Rosetta and Philae Communicating Again
In November of 2014, the Rosetta spacecraft delivered the Philae lander to the surface of Comet 67P/Churyumov-Gerasimenko (see my previous blog here). This represented the first soft landing of a spacecraft onto a comet. This in itself was a great accomplishment despite the fact that the mission did not go quite as planned. The Philae lander was intended to send back data on the composition of the comet but landed in a region where its solar panels were shaded by a cliff and, after 57 hours of operation, it could not recharge sufficiently to achieve all of its science operations. The onboard computers powered down into hibernation mode and its orbiting partner, the Rosetta spacecraft lost radio contact with the lander.
However, as anticipated, as the comet has continued its approach to the sun, and solar energy has become more intense, the Philae lander has been able to recharge sufficiently to reconnect with the Rosetta orbiter. The European Space Agency (ESA) has confirmed that on June 19, 2015 several packets of lander information were delivered to Rosetta1. The two spacecraft are again communicating and this is a very hopeful sign for the mission analysts. The comet will make its closest approach to the sun on August 13 and the agency is hopeful that the increasing solar intensity will allow the lander to continue to gain charging capabilities and restart its science operations.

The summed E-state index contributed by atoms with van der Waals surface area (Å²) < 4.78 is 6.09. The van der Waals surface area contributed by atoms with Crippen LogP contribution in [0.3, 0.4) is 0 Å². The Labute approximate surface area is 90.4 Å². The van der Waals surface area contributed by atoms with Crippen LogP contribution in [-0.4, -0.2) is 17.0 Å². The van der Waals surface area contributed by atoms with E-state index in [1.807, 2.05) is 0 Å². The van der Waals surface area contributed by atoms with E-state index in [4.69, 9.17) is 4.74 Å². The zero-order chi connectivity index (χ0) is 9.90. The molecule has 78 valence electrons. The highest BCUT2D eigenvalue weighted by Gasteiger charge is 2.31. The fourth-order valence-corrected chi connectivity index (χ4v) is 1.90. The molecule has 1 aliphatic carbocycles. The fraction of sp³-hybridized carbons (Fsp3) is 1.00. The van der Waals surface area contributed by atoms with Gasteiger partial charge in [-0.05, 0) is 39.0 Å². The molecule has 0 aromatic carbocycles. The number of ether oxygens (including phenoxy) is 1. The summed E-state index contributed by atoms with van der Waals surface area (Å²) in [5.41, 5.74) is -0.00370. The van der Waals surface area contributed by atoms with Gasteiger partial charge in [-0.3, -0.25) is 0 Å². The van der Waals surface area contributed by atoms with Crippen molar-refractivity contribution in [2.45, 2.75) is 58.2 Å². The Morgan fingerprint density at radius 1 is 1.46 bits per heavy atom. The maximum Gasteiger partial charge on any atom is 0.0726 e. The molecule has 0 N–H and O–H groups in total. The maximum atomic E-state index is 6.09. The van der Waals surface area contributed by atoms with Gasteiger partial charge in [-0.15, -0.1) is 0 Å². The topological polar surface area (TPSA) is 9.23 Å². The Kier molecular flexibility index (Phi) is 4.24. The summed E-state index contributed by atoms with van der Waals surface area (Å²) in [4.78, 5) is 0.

Meanwhile, the Rosetta spacecraft continues to send images and scientific data to earth as the ESA has extended its mission until September 2015. Rosetta will continue sending back images and data related to the comet while anticipating more data from the Philae lander. The European Space Agency continues to dream about how best to utilize both vehicles and is now considering landing Rosetta on the comet at the end of its lifespan. The ESA even has a cool mini-movie that addresses the importance of such missions that is designed to inspire ambition. Check it out here.